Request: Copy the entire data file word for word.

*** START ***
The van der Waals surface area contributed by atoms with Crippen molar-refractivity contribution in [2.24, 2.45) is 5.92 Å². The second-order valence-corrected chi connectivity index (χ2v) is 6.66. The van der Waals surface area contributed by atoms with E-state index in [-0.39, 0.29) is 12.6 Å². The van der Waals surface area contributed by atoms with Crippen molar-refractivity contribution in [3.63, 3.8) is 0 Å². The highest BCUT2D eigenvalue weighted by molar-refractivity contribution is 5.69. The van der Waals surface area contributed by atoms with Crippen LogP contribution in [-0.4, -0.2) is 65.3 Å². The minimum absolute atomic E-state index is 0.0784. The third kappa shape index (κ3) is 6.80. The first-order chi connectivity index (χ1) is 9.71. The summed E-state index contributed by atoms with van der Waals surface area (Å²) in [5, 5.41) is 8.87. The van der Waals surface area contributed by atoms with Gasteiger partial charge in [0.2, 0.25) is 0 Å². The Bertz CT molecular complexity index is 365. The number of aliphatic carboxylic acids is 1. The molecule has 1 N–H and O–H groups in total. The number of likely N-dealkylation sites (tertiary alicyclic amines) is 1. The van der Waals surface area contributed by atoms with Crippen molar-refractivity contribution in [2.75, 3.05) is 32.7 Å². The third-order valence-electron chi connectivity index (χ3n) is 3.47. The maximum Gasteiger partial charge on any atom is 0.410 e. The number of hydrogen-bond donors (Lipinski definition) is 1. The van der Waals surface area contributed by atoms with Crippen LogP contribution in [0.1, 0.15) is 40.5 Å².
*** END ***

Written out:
The van der Waals surface area contributed by atoms with Crippen molar-refractivity contribution in [2.24, 2.45) is 5.92 Å². The second-order valence-corrected chi connectivity index (χ2v) is 6.66. The van der Waals surface area contributed by atoms with E-state index in [-0.39, 0.29) is 12.6 Å². The van der Waals surface area contributed by atoms with Crippen molar-refractivity contribution in [3.63, 3.8) is 0 Å². The highest BCUT2D eigenvalue weighted by molar-refractivity contribution is 5.69. The van der Waals surface area contributed by atoms with Crippen LogP contribution in [-0.4, -0.2) is 65.3 Å². The minimum absolute atomic E-state index is 0.0784. The third kappa shape index (κ3) is 6.80. The first-order chi connectivity index (χ1) is 9.71. The summed E-state index contributed by atoms with van der Waals surface area (Å²) in [5, 5.41) is 8.87. The van der Waals surface area contributed by atoms with Gasteiger partial charge in [0.2, 0.25) is 0 Å². The Bertz CT molecular complexity index is 365. The number of aliphatic carboxylic acids is 1. The molecule has 1 N–H and O–H groups in total. The number of likely N-dealkylation sites (tertiary alicyclic amines) is 1. The van der Waals surface area contributed by atoms with Crippen molar-refractivity contribution in [2.75, 3.05) is 32.7 Å². The third-order valence-electron chi connectivity index (χ3n) is 3.47. The maximum Gasteiger partial charge on any atom is 0.410 e. The number of hydrogen-bond donors (Lipinski definition) is 1. The van der Waals surface area contributed by atoms with Crippen LogP contribution in [0.1, 0.15) is 40.5 Å².